Build Full Sized Plane

4 minute read

I’ve started work on building the full-sized MyTwinDream that I received last week. This plane is HUGE and I can easily see how it can carry several kilograms of payload for delivery, in addition to the loads of batteries it’ll need to go long range.

Since I no longer have the Pixhawk, I’ll be using a Pixracer (a newer, smaller version of the original Pixhawk). I’ll also be using a custom battery pack made from the LiIon cells I’d developed previously (but were too heavy to include in the smaller AXN).

  • Installed and centered all of the control surfaces
  • Installed the airspeed sensor
  • Got the GPS working

GPS working

Update (March 17):

  • Connected control surfaces to flight controller
  • Installed the radio receiver

It’s worth noting that this is a fairly large plane — definitely the largest I’ve built to date. I’ve also got huge 11 inch propellers installed on the dual motors, so we’re talking about huge amounts of thrust!

Here are some progress pics:

Cables everywhere

Motor mount

Plane in progress

I also finally received the other 40A ESC I was waiting for (I only had one), so now I can test the whole plane.

I’ll be working on the Lithium Ion battery pack once I receive the copper rod I’ve ordered in order to make my own spot welder. I tried to find one in the nearby university, but they didn’t have one (strange!).

Update (March 20):

Today, I went ahead and calibrated all of the RC channels. I also centered all of the servos and got them setup properly. I attempted to connect the analog airspeed sensor that I had previously used on the Pixhawk (by connecting it to the ADC port). The Pixracer does not support the Analog airspeed sensor, so I ordered a digital one instead.

Other than that, I’m currently waiting on the Power Distribution Board with a built-in BEC that can output both 5V and 12V (I’ll need the 12V for the LED strips on the planes wings so I can see it in the dark).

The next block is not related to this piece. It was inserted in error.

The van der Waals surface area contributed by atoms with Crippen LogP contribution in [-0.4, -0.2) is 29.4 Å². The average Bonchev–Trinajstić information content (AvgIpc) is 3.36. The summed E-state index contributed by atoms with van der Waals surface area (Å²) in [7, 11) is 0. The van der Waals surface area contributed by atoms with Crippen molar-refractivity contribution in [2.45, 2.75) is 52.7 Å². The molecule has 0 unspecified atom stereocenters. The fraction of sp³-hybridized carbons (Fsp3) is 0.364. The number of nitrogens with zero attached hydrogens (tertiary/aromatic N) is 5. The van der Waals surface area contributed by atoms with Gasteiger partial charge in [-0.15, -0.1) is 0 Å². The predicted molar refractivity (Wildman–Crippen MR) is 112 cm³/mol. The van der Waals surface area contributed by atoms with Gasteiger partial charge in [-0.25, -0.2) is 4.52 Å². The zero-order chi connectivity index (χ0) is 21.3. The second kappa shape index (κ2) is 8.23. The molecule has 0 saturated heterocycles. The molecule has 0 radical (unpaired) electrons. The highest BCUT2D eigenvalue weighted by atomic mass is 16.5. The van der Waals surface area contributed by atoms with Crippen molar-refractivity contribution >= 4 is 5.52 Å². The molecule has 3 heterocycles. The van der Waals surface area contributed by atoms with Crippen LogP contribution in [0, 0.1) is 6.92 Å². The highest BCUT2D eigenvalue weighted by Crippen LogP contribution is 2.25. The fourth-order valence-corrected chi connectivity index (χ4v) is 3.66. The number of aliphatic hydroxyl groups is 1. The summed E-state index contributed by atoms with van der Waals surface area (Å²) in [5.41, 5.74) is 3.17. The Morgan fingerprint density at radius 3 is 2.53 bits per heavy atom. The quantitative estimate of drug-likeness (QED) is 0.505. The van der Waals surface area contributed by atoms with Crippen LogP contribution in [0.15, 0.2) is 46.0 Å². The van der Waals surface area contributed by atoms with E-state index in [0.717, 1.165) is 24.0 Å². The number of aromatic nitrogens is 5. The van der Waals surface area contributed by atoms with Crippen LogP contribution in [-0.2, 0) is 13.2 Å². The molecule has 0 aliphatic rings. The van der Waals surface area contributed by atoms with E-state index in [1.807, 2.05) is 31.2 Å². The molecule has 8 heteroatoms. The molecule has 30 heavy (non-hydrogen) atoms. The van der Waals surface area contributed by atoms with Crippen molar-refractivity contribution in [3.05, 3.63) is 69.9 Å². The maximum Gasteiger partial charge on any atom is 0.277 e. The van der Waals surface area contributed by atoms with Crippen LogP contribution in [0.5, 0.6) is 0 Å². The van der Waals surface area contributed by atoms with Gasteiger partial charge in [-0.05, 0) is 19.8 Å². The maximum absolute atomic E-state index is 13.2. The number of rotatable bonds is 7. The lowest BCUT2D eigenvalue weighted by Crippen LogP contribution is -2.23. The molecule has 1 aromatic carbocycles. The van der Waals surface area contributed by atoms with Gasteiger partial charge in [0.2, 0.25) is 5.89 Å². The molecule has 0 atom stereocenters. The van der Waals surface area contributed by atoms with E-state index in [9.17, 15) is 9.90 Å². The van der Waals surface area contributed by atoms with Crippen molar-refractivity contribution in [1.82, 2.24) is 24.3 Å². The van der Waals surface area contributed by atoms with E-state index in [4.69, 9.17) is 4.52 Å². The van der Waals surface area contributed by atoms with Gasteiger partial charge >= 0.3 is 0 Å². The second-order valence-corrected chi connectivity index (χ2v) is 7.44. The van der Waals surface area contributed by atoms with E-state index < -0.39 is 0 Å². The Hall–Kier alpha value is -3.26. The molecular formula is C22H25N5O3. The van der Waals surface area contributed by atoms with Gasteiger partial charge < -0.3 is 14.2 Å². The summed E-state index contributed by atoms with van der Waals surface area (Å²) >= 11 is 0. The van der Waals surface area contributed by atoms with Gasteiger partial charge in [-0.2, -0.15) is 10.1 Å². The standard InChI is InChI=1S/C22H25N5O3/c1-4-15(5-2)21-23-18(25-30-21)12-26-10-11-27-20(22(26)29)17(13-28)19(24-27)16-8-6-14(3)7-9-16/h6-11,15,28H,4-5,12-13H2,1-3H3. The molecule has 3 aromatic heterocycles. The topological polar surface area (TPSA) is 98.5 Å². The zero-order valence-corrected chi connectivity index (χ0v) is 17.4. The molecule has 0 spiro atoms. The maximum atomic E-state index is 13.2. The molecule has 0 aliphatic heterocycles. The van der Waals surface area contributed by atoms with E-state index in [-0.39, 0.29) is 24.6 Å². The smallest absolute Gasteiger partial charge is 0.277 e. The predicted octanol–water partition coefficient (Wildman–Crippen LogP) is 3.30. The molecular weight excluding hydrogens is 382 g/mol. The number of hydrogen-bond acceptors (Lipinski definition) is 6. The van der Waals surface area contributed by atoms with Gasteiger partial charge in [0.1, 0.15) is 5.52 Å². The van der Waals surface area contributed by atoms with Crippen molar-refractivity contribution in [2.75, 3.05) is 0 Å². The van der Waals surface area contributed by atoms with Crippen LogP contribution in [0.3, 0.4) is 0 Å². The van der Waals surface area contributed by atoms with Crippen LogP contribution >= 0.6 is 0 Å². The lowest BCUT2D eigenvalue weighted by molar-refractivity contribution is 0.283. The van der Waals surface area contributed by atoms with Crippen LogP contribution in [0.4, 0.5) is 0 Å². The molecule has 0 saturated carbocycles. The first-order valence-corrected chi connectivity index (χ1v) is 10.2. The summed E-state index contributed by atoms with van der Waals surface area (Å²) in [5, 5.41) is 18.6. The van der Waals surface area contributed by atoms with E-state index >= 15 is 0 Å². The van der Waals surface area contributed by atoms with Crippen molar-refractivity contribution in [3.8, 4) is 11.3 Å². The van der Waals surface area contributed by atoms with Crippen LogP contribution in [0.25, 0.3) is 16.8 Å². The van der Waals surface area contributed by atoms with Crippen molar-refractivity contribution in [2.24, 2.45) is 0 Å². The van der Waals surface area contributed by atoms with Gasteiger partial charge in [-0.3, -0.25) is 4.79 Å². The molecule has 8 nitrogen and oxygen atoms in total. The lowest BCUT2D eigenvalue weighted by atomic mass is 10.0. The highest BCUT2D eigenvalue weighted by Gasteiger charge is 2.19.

I was hopeful I’ll be able to get a used car battery so I can do the spot welding of the Lithium Ion battery pack, but I tried a few nearby places and turned out short. I’m now searching for alternative high current sources (600A+). If all else fails, I’ll just solder the battery terminals directly (though I risk damaging the cells that way).

Update (March 22):

Today I received the Power Distribution Module (with the built-in 5V/12V BEC) — that means I’m all set to get the plane ready for its maiden flight!

Here’s a run down of the things I’ve done today:

  • Added the landing gear. Wasn’t going to do this at first, but this would be perfect for full autonomy — I can now set it up to takeoff on its own, without even me having to hand-launch it!
  • Calibrated the ESCs. To do this, I had to fashion a Y-cable that connects both motor control signals to a single servo lead that I plug into the flight controller. Tested, and it worked perfectly. Motors are now both in perfect sync.
  • Connected the Power Distribution Module to the ESCs and the flight controller. I’m using the Pixhawk power module (which has a built-in 5V BEC that I’m using solely for the flight controller). This feeds the current and voltage metered data to the flight controller for monitoring. All other electronics are being powered by the BEC on the power distribution module.

Landing gear

Internal wiring

Power Distribution Module

All that remains now is to connect the camera & on-screen display up — and put together the Li-Ion battery pack (this is going to be a massive 23,000mAh 4S pack that weighs over 1kg). Should keep it in the air for several hours.

Update (March 23 & 24)

Today I:

  • Setup Bluetooth telemetry using this excellent guide.
  • Connected and installed the LEDs on the underside of the wings so that I can spot the plane in the dark. Right = green, Left = red. Nice and bright! They’re being fed 12V from the power distribution board.

I was not able to get the servo outputs of the Pixracer to work. I opened several support requests but to no avail. Looks like I just got a faulty Pixracer. The issue is that the servo outputs are supposed to reflect the RC inputs when the vehicle is ARMed and set to MANUAL mode. They don’t. Even the MAVlink messages show the purported servo outputs correctly, but I just get 0 on the outputs. I hooked up an Arduino to Channel 1 of the servo outputs to verify, and confirmed the 0 reading.

Expected servo output:

Expected servo output

Actual servo output:

Actual servo output

A whole lotta nothingness! Of course, without servo outputs the plane can’t fly. That means I’ll have to get the Pixracer replaced (and God knows how long that’s going to take to happen). In the mean time, I’m going to have to fallback to whatever flight controller I have handy — which means the APM2.8. It’s my last hope. Will have to replace all of the Pixracer connectors with the APM connectors and try again 😫

Update (19 Apr): I’ve been spending the past 2 weeks preparing for technical interviews at various companies. I’ll have a more in-depth post on this in the near future, but for now I’ve had little time for anything else. I plan on resuming this project in the first week of May.